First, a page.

Rock powder against climate change!

…and what your pasta has to do with it…

I am frustrated!

Heat waves, wild fires, extreme rainfall, floods, droughts and yet people still claim that climate change is not real. Yes, we are doing stuff, but apparently it is not enough, yet. Drastically reducing greenhouse gas emissions alone will not be sufficient anymore to keep global warming below 2°C, as agreed in the Paris Agreement. Additional CO2 needs to be taken out of the atmosphere to mitigate climate change and to meet the 2°C goal (I am not even talking about the 1.5°C goal anymore…). All over the world, researchers are looking into ways of taking CO2 out of the atmosphere with so called carbon dioxide removal (CDR) techniques.

I am working on such a technique called Ocean Alkalinity Enhancement (OAE). The ocean naturally takes up CO2 from the atmosphere and compensates currently for 26%1 of the anthropogenic (thus human-made) CO2. However, this compensation comes at a cost, which in science is called Ocean Acidification. The more CO2 is taken up in the ocean, the more acidic it gets (making it sour, like coffee or wine). And as sour as you might feel after the 5th glass of wine, the fishes will feel alike, just that they don’t have an aspirin at hand/ fin.

Ocean Alkalinity Enhancement has not only the potential to take up CO2, it can also counteract Ocean Acidification, as alkalinity simply means the capacity to bind acids. And if we ‘enhance’ this process, even more CO2 can be taken up in the ocean from the atmosphere without letting the fishes swim in wine.

So how can we do that? When certain minerals dissolve in seawater, they increase alkalinity and by this bind CO2. Potential minerals are olivine (often used as gemstone) or carbonates (white chalk cliffs of Rügen or Dover) or rocks such as basalt (remember the black beaches of the Canary Islands). These minerals and rocks dissolve quickly and have the potential to bind significant amounts of CO2.
This is also the reason why sometimes this OAE technique is referred to as enhanced weathering, as rock weathering is natural occurring on Earth since billions of years, keeping the Earth habitable.

However, researchers are currently struggling with testing this promising – and in its base natural – technique because of the London Convention. In the London Convention every material put in the ocean, including natural occurring rocks and minerals, is considered as dumping. I mean, this is an important and good regulation! And regarding OAE, I don’t say that we should dump tonnes of alkaline minerals in the ocean and see what happens and what it does to the ecosystem. But I say that we need controlled large-scale field experiments, so that we are able to establish a risk and efficiency assessment. And to do so, we need political support and an adjustment of the London Convention! Only in this way, basic and applied research can identify the most effective ways to mitigate climate change.

It’s kind of funny! About 2 years ago, when writing the proposal for my OAE project, I was really sceptical about it. After I was told that we need to fill a 40 pages application including expert reports from Biologists, Fishery, Military and Ecologists to at least hand-in a request for science experiments, I was convinced we will never be able to test this in the field. At this time, I wasn’t even aware of the London Convention. My motivation mainly came from the idea of testing the basic science behind OAE, so that we at least know the ‘risks and side effects’.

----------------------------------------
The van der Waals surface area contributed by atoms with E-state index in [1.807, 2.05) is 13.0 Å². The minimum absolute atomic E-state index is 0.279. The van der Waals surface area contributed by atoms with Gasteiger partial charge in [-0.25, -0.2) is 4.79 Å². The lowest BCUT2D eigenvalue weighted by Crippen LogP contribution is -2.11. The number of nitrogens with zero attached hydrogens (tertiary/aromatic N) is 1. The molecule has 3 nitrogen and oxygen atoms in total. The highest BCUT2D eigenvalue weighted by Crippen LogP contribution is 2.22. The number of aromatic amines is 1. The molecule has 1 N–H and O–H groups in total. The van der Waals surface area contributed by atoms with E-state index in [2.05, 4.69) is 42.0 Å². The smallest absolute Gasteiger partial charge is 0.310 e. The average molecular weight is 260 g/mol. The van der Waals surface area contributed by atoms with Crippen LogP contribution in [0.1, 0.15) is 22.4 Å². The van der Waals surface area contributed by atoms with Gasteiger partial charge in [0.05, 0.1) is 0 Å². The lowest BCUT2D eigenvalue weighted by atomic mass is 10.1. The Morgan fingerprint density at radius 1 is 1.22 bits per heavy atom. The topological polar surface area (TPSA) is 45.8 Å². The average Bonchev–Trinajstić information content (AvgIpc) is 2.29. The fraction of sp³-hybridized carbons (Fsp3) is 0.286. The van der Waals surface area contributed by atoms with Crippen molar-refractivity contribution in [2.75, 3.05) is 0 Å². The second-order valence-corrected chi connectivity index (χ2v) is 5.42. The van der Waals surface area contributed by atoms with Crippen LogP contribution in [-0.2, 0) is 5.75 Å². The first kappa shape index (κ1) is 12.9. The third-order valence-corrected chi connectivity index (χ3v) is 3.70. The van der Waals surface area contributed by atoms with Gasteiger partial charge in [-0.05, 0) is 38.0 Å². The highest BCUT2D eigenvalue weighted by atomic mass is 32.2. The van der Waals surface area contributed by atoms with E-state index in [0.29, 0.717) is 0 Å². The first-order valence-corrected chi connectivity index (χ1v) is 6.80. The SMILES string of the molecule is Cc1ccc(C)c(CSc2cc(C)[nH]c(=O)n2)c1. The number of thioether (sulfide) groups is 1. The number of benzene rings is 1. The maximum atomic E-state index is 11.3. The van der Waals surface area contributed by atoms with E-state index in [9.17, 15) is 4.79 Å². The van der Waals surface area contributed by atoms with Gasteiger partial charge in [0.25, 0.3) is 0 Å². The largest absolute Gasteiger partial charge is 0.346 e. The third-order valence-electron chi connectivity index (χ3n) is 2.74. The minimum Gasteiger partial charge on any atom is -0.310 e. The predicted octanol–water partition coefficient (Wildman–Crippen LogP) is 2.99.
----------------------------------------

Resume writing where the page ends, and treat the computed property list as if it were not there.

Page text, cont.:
Speaking of which, there are still many unknowns. From the geochemical perspective, the question about side reactions, such as the precipitation of secondary minerals, is still under debate. Imagine your dinner preparations and a bowl of tasty pasta…when cooking your water and you pour salt into it, it initially dissolves. While you are still wondering which kind of sauce you will make, you keep on pouring and at some point, the salt will build a little hill on the bottom of the pot. Now your water is saturated with salt, meaning no more can dissolve. This process, more or less, occurs within the sediments, when alkaline minerals dissolve to the point, that no more can dissolve and secondary minerals build up (remember the salt hill). This process will significantly limit the amount of CO2 that can be bound. However, with respect to OAE, this process was only shown in laboratory experiments so far. One more reason why we need field experiments!

Another aspect of ‘risks and side effects’ is the mineral processing before the marine deployment, ranging from mining -> transport -> grinding -> processing -> shipping to ocean deployment. All of these processes are associated with a CO2 release and need to be considered when calculating the net CO2 uptake from OAE. As bad as it sounds, the impact of these processes could be mitigated if current mining activities would be re-organized or side products of the cement industry would be used (that is already fine-grained carbonate powder). Then there are general questions about OAE, such as how much would it cost? How do we monitor the alkalinity release (= CO2 consumption) in the ocean? How is the social acceptance? Where should we deploy it – open ocean versus coast?

The more I read about the topic, the more I felt like: ‘This is never going to happen!’. But I also realized that we are still at the beginning and that worldwide research institutes and companies invest in knowledge generation and in moving science forward. There is a global effort to assess OAE, its potentials and possible risks! By now, I feel proud and happy to be able to use my basic knowledge on mineral-water interactions and apply it to this research field, which could mean significant advances in mitigating climate change.    

1Friedlingstein et al., 2022, Global Carbon Budget 2021, Earth Syst. Sci. Data, 14, 1917–2005

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